Growing up women learn to say “No” to unacceptable behavior. But people don’t always listen. That’s because we are just saying “No” and not using the Power of “No.”
Just saying “No” leaves the door open for negotiation.
Does she really mean it? Let me see. Maybe if I pester her enough she will give in. Maybe if I am nicer or promise her something she wants in return, she will give in.
Just saying “No” allows the encounter to become a challenge to see who will back down or give in first. If the woman gives in, the antagonizer feels they won – and they learn that “No” doesn’t really mean “No.” It means that she is open to negotiations and wants something in exchange. Or, that she doesn’t have the strength and confidence to stand up for herself.
The Power of “No” is different.
It draws a line and says “Don’t you dare cross it.” The woman has a look in her eye that says she is serious. She will not back down or budge one iota from her position. Anyone who dares to cross the line will suffer the consequences.
The Power of “No” is intimidating. It makes the antagonizer stop and think about their actions. If they cross the line they know they are choosing to do something wrong. They have to decide if what they want is worth the consequences.
Way back in the mid-20th century young girls used to learn the Power of “No” by watching their mothers and the women in their family enforce the rules in the home. Mothers didn’t say “Wait till your father gets home.” They pulled out the wooden spoon themselves.
Girls also witnessed countless examples of female power, determination and intimidation every Sunday night on Mutual of Omaha’s Wild Kingdom. Their role models were the females of every species who protected their young. The females didn’t just say “No” and open negotiations:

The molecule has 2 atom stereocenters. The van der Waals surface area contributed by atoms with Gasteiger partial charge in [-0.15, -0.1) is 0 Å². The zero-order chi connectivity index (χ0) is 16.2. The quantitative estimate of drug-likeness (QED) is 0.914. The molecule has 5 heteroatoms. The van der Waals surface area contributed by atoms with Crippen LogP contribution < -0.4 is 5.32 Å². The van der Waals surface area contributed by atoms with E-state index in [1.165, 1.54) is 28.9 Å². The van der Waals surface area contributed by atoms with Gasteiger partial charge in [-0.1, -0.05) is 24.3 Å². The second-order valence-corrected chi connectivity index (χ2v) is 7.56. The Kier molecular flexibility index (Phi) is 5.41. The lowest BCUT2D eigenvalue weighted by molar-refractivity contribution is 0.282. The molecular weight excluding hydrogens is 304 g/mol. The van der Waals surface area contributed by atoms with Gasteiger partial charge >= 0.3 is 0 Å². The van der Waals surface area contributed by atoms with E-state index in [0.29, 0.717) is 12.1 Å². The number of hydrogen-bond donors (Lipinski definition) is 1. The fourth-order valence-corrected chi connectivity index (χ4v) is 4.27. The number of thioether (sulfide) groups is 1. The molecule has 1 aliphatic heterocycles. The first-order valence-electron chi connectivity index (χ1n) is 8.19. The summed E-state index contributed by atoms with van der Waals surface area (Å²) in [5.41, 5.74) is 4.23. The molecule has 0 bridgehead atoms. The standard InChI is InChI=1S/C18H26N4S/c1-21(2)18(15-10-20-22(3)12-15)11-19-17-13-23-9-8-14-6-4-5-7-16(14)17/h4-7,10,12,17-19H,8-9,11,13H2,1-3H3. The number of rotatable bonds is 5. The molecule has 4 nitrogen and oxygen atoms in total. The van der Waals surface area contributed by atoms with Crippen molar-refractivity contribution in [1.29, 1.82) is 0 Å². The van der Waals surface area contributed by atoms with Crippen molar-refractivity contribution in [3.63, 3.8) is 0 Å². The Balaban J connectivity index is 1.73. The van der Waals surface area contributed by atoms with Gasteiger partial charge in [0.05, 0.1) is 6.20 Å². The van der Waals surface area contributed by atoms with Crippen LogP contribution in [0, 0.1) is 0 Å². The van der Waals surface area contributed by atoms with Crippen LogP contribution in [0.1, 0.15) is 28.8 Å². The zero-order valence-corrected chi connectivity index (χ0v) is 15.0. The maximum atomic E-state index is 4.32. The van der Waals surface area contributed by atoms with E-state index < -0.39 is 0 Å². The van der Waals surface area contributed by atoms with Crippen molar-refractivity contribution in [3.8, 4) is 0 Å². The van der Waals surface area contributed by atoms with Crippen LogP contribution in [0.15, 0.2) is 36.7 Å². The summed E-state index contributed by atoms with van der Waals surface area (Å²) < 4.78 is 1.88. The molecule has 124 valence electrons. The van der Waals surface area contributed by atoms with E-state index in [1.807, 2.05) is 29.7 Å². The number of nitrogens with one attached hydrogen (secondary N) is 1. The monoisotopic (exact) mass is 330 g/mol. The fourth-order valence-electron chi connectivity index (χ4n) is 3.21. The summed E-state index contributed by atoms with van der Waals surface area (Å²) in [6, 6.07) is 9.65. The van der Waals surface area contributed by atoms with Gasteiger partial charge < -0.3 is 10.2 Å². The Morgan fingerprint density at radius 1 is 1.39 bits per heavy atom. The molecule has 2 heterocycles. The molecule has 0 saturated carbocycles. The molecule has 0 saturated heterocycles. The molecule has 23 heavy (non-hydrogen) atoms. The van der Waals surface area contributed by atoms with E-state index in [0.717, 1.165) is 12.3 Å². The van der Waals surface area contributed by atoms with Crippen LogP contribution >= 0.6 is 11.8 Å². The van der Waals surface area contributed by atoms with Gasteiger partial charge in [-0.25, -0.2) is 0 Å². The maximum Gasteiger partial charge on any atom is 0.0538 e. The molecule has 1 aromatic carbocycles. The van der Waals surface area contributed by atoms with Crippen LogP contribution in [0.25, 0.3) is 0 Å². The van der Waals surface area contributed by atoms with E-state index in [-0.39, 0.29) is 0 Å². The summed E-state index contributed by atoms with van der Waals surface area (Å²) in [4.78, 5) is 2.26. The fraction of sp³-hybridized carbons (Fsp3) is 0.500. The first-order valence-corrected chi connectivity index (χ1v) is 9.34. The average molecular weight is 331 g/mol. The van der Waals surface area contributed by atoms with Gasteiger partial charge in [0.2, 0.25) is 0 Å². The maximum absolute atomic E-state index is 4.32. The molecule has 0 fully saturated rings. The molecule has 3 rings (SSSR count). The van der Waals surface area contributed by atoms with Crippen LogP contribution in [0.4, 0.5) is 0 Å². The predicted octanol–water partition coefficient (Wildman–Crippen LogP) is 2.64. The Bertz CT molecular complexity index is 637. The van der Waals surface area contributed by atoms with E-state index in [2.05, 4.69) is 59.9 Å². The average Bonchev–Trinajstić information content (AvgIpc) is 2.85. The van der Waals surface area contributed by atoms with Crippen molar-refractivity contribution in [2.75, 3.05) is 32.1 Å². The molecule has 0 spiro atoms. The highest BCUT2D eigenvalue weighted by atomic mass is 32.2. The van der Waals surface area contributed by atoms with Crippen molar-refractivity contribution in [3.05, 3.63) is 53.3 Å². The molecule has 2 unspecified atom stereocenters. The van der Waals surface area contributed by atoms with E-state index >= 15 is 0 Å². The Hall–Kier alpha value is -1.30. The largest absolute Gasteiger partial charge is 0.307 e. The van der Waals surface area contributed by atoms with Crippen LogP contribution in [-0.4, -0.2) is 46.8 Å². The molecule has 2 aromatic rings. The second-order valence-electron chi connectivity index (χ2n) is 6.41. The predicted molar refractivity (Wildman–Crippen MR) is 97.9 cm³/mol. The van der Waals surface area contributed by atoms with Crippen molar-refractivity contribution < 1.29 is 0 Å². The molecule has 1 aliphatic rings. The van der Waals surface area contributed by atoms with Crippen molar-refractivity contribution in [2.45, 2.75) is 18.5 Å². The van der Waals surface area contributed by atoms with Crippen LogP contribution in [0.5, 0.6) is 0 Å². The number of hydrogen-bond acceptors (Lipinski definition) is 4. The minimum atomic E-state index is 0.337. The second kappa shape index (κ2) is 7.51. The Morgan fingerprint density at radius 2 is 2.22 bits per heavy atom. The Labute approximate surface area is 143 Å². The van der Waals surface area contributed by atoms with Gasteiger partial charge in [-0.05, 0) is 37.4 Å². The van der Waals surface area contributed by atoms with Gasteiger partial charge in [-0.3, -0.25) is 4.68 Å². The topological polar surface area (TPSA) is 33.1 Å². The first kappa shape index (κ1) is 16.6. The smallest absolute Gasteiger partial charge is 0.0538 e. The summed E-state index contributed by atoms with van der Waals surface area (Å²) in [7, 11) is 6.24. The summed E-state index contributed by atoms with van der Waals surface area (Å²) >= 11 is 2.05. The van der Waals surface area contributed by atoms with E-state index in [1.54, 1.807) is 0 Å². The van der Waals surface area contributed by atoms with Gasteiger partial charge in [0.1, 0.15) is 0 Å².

Predator: “I want to eat your babies”
Female: “No. Go away.”
Predator: “Oh come on, let me eat your babies. If you let me, I’ll take you to this really nice watering hole.”
As soon as a predator came too close animal mothers used the Power of “No.” It didn’t matter how big or powerful the predator was, the mother never backed down. She never thought “This is going to be too hard or I might get hurt or he has too much power so go ahead and take my babies.” She always stood up for herself and her young and fought back.
We still see some examples of women using the Power of “No.” We see it in the mother who drags her son home from the middle of a riot. I saw it all the time in the construction trailer where the administrator laid down the law and enforced the trailer rules:
- Clean your boots off before you enter.
- Don’t use the copier without permission.
- Don’t take office supplies.
- Don’t ever use the women’s bathroom.
She made even the most macho obnoxious men obey. No one dared cross her.
The Power of “No” is female power. It recognizes that women have an inner strength and a determination unmatched in men. It says women have the authority to set the rules for acceptable behavior and the power to enforce those rules with consequences.
When women use the Power of “No,” they assert and stand up for themselves. They turn #MeToo into #HeSangSoprano, #IFiledCharges, #HeNeverDidThatAgain, #HeListened and #ProudofMyself.
Unfortunately over the past couple of decades women have distanced themselves from the Power of “No.” When my daughters were growing up other mothers and I discussed how girls were no longer getting the same messaging we received. That’s because the Power of “No” was no longer politically correct because it was associated with motherhood and maternal instinct.
By taking away the Power of “No” girls and women were left with just saying “No” and a belief that men have this incredible power that women can’t overcome. We diminished ourselves as we traded in the Power of “No” for the political power we expected to find in victimization.
But victimization doesn’t advance women. It never has and it never will.
Asserting ourselves, standing up for ourselves and using the Power of “No” does advance women.
As women, we need to go back and reclaim our inherent female power. We need to draw the lines of acceptable behavior… and then give that deadly look that says “Don’t you dare cross that line.”
Empowered Women Use the Power of “No”
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